This label represents animals that have been raised for meat, eggs, or dairy and treated in a ‘humane’ manner. It is regulated by a third-party auditing group to guarantee the animals are “free from pain and unnecessary stress.” This label does not, however, require that animals grow up with access to the outdoors and it does not prevent physical alterations such as teeth filing, tail docking, or beak trimmings. Plus, producers do not have to meet 100 percent of the standards to be certified, they simply need to score at least 85 percent.
The “organic” label is to products like beards are to hipsters. It’s cool-looking and everyone wants one, but no one knows why. The organic label is regulated by the USDA and tells us that products were not created with synthetic materials such as pesticides, fertilizers, artificial growth hormones, antibiotics, sewage sludge, genetically modified crops, food additives, artificial processing aids, and irradiation. Sounds pretty great, but not all organic labels mean the same thing.
100% Organic: When 100 percent of the ingredients are organic. Nice!
Organic: When at least 95 percent of the ingredients are organic. Up to five percent of the product can consist of inorganic agricultural materials or artificial ingredients, which have been approved for a five-year period by the USDA. Non-organic products are deemed necessary to the organic product’s production however, and apparently won’t harm the consumer’s health. So, if the texture feels ‘recreated’ or the color glows in the dark, it still could be labeled “organic.”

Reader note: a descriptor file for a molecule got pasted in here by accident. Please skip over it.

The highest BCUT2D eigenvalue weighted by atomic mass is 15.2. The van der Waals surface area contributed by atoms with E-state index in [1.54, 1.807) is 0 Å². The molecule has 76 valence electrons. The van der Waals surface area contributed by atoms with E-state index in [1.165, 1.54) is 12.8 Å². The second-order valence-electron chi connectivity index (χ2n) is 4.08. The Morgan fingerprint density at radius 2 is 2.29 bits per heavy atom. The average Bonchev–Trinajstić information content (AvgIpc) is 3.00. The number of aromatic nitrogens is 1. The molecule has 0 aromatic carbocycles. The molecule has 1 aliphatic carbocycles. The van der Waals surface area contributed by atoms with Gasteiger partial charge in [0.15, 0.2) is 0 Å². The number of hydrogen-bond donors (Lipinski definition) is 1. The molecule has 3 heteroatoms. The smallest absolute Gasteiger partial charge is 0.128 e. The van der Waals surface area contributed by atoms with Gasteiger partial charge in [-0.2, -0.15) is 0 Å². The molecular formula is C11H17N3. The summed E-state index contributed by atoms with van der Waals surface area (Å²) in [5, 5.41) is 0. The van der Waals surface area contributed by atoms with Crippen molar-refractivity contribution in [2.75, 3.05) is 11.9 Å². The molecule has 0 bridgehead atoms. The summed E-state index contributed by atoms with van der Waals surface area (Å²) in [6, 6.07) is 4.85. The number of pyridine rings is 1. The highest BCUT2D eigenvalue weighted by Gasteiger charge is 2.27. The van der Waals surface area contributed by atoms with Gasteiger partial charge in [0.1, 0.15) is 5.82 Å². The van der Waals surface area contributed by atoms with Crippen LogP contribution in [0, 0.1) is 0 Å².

This label tells us that 70 percent of the ingredients are certified organic. The other 30 percent of the ingredients come from the same list of approved USDA products that are considered necessary to the product’s production.
THE GOOD: The extra ingredients claimed as inorganic cannot be genetically engineered, produced with sewage sludge, or irradiated. Phew!
THE NOT-SO-GOOD: The organic label does not guarantee that animals are grass-fed, humanely treated, free to roam pastures, or that fair trade was practiced. It also does not necessarily mean that the food is healthy, low sugar, or unprocessed.
Natural sounds nice, right? Well, by definition it’s great. It could represent foods that are produced without use of chemical fertilizers, synthetic pesticides, genetically engineered crops, chemical processing aids, and artificial ingredients. However, the good stops there; unfortunately there is no verification, enforcement, or certification process for this label. In fact, each company that uses the word “natural” can develop their own definition of natural, leaving a lot of “natural”foods in the marketplace that actually contain not-so-natural ingredients. The USDA has the capability of holding manufacturers accountable to the proper use of the word “natural,” but there is no verification process in place.
The “kosher” label represents products that have been inspected by a rabbi and are certified to accommodate Jewish dietary guidelines. These foods cannot be processed on equipment that handled pork. Rabbis inspect the food for lesions and imperfections during a unique slaughter, unlike the traditional automated slaughter used in the livestock industry. There are a few very interesting variations of the kosher label which consumers should be aware of. A few examples include “glatt kosher,” signifying that the animal had perfect lungs upon slaughter, and “pareve kosher,” meaning the food is both meat and dairy free.